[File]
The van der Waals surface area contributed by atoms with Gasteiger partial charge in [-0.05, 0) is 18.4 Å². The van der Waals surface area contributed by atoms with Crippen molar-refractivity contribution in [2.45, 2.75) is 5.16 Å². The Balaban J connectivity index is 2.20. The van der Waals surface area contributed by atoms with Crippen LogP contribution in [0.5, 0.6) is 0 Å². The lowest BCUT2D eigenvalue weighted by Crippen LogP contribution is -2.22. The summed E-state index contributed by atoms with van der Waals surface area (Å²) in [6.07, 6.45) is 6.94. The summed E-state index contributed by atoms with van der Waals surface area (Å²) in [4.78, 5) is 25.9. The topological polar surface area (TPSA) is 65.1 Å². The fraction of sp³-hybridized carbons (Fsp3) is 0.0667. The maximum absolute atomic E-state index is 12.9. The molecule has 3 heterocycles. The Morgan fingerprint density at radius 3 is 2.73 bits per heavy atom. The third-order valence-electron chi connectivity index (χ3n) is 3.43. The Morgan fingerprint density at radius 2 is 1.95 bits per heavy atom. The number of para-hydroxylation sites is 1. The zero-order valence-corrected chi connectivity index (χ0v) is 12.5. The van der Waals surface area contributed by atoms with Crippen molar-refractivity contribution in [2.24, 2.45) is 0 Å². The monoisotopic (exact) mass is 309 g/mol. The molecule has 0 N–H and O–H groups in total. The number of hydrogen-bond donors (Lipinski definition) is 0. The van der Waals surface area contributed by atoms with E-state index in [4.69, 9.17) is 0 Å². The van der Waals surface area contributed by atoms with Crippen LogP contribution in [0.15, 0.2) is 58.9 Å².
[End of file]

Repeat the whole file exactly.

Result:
The van der Waals surface area contributed by atoms with Gasteiger partial charge in [-0.05, 0) is 18.4 Å². The van der Waals surface area contributed by atoms with Crippen molar-refractivity contribution in [2.45, 2.75) is 5.16 Å². The Balaban J connectivity index is 2.20. The van der Waals surface area contributed by atoms with Crippen LogP contribution in [0.5, 0.6) is 0 Å². The lowest BCUT2D eigenvalue weighted by Crippen LogP contribution is -2.22. The summed E-state index contributed by atoms with van der Waals surface area (Å²) in [6.07, 6.45) is 6.94. The summed E-state index contributed by atoms with van der Waals surface area (Å²) in [4.78, 5) is 25.9. The topological polar surface area (TPSA) is 65.1 Å². The fraction of sp³-hybridized carbons (Fsp3) is 0.0667. The maximum absolute atomic E-state index is 12.9. The molecule has 3 heterocycles. The Morgan fingerprint density at radius 3 is 2.73 bits per heavy atom. The third-order valence-electron chi connectivity index (χ3n) is 3.43. The Morgan fingerprint density at radius 2 is 1.95 bits per heavy atom. The number of para-hydroxylation sites is 1. The zero-order valence-corrected chi connectivity index (χ0v) is 12.5. The van der Waals surface area contributed by atoms with Crippen molar-refractivity contribution in [2.24, 2.45) is 0 Å². The monoisotopic (exact) mass is 309 g/mol. The molecule has 0 N–H and O–H groups in total. The number of hydrogen-bond donors (Lipinski definition) is 0. The van der Waals surface area contributed by atoms with E-state index in [4.69, 9.17) is 0 Å². The van der Waals surface area contributed by atoms with Crippen LogP contribution in [0.15, 0.2) is 58.9 Å².